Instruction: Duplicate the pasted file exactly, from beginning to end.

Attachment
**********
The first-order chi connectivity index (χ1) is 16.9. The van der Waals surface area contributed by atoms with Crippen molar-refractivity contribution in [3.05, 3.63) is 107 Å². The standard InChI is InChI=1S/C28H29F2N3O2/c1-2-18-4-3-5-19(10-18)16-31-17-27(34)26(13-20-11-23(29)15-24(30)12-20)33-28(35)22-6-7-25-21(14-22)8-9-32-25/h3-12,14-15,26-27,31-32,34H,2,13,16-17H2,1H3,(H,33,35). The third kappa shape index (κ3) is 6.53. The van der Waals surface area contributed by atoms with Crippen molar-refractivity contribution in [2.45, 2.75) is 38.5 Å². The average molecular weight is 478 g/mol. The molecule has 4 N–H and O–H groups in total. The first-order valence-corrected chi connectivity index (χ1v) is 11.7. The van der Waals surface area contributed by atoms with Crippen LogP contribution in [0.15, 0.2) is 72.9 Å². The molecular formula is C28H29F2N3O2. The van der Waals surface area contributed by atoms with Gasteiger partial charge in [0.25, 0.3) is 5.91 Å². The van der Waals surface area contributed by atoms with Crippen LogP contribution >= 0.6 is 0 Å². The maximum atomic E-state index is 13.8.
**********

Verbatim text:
The first-order chi connectivity index (χ1) is 16.9. The van der Waals surface area contributed by atoms with Crippen molar-refractivity contribution in [3.05, 3.63) is 107 Å². The standard InChI is InChI=1S/C28H29F2N3O2/c1-2-18-4-3-5-19(10-18)16-31-17-27(34)26(13-20-11-23(29)15-24(30)12-20)33-28(35)22-6-7-25-21(14-22)8-9-32-25/h3-12,14-15,26-27,31-32,34H,2,13,16-17H2,1H3,(H,33,35). The third kappa shape index (κ3) is 6.53. The van der Waals surface area contributed by atoms with Crippen molar-refractivity contribution in [2.45, 2.75) is 38.5 Å². The average molecular weight is 478 g/mol. The molecule has 4 N–H and O–H groups in total. The first-order valence-corrected chi connectivity index (χ1v) is 11.7. The van der Waals surface area contributed by atoms with Crippen LogP contribution in [0.15, 0.2) is 72.9 Å². The molecular formula is C28H29F2N3O2. The van der Waals surface area contributed by atoms with Gasteiger partial charge in [0.25, 0.3) is 5.91 Å². The van der Waals surface area contributed by atoms with Crippen LogP contribution >= 0.6 is 0 Å². The maximum atomic E-state index is 13.8.